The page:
Chrysler 300C SRT-8

Wild looks and a roaring V8 make the American a strong contender

  • Straight-line performance, road presence
  • Vague steering, 'wooden' pedals, uninspiring interior, gearshifts (auto)

Street and Racing Technology. That’s what SRT stands for – and it’s a title that harks back to the glory days of the drag strip. The Chrysler 300C’s styling seems to have its roots in the late Fifties, too. Although it’s not an exclusively retro design, the huge chrome grille, long bonnet and slabby sides mean it’s far from modern. Yet it’s difficult to think of a car that has more road presence.

Despite its 20-inch forged aluminium wheels and modified bumpers, the flagship 300C doesn’t come across as aggressive. It’s certainly not sporty, either. Instead, it’s mean. With narrow windows, deep flanks and huge dimensions, it has more attitude than anything else on the road – it’s the car Batman would drive at the weekend.

There would certainly be room for all his gadgets. The 300C Touring has a large 630-litre boot and a maximum load length of nearly two metres. Rear legroom is plentiful and three fit abreast more comfortably than in the VXR8.

We’re not sure about the two-tone grey and beige door trims, but otherwise the Chrysler’s cabin is more tasteful than you might expect. It’s surprisingly understated and has reasonable stowage, although it’s also cheaply assembled from poor-quality plastics. The trim creaks, the seats are very soft, and the steering lacks reach adjustment. Apart from that, driver comfort is reasonable, but when you’re sitting there, the SRT-8 doesn’t feel particularly sporting.

That changes the instant you fire the 6.1-litre HEMI. It’s not as loud and proud as the VXR8’s engine, but it burbles menacingly, hinting at vast power reserves. Producing 85bhp more than a standard 5.7-litre HEMI, it gives its best when used hard: roaring, bellowing and providing startling acceleration given the car’s two-tonne kerbweight (200kg more than either rival).

Against the clock, the SRT-8 posted blistering times. A hesitant gearbox meant it was slow off the line, but it swept from 30-70mph in only 4.1 seconds and to 100mph in less than 12 seconds.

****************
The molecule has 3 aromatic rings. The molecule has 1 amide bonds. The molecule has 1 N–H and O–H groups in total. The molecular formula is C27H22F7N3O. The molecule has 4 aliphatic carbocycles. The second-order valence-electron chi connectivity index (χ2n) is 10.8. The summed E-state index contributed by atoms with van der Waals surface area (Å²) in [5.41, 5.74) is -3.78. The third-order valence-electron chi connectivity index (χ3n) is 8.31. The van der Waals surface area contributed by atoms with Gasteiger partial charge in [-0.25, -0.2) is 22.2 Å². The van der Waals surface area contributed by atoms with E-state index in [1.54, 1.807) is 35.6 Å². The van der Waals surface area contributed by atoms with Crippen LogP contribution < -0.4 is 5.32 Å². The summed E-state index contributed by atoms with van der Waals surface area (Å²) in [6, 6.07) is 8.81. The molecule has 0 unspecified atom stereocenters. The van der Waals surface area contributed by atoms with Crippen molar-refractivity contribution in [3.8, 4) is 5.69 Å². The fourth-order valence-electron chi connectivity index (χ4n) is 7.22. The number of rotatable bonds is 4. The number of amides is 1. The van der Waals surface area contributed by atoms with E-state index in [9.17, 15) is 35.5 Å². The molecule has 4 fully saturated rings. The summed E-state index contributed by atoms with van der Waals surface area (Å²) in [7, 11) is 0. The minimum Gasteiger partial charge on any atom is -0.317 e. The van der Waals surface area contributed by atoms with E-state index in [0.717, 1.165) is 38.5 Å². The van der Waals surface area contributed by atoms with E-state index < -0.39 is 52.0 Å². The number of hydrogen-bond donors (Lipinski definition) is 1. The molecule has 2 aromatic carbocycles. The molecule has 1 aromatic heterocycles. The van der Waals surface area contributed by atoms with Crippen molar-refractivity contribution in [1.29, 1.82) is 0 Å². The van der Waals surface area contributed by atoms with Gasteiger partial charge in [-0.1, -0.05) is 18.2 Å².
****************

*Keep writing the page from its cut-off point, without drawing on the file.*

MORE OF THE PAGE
In day-to-day driving it rarely feels that fast, though. For starters, the 255-width rear tyres struggle with the 570Nm of torque, and the result is wheelspin when simply trying to exit a junction. Nor does the sloppy throttle help. It seems to be connected to the engine by elastic, with a delay between pressing the pedal and any result.

But our biggest gripe is the five-speed auto. While upshifts are quick, when left in self-shifting mode it responds sluggishly. Manual changes (you nudge the lever sideways) are just as late and lazy.

The brakes also fail to shine. The big 360mm front discs are gripped by Brembo calipers, but feel connected to the pedal by another piece of elastic. It’s this lack of precision in the pedals and gearbox that blunts the SRT-8’s edge, making it seem slower than it actually is. The steering is no better, giving you little more than a rough guess at what the front wheels are up to.

Of course, when driven in isolation the 300C doesn’t feel so bad, and it is actually relatively composed through smooth, fast corners. It rides 13mm lower than standard models, plus has thicker anti-roll bars and tauter suspension, but throw in some rough surfaces and tighter bends and the heavy SRT-8 starts to wallow.

The 300C is well equipped and attractively priced, and it is fun, thanks to its dramatic looks and mighty motor. But out on the road, it comes across as loose and old-fashioned to drive.


Price: £41,110Model tested: Chrysler 300C SRT-8Chart position: 3WHY: With lowered suspension and big brakes, the Chrysler looks likely to be an American car that’s not only fast, but drives well, too.


On paper, these three seem certain to give environmentalists sleepless nights, but their long gearing and low-rev torque means reasonable returns are possible. We averaged 18.6mpg in the heavy, unaerodynamic 300C.


The diesel model nearly tops the magic 50 per cent mark for resale values, but all 300Cs fare comparatively well. Still, over 36 months, SRT-8 owners stand to lose £24,049 – which is nearly £10,000 more than the diesel.


These days, service intervals of 7,500 miles are a disappointment, especially when many of the SRT-8’s rivals can travel nearly three times as far. However, we can’t fault the low costs – less than £200 per visit on average.


At 123.9 pence per mile, the 300C SRT-8 is likely to be the most expensive of our test car trio to maintain. Although servicing is cheap and depreciation tolerable, high fuel, insurance and tax costs do the damage.

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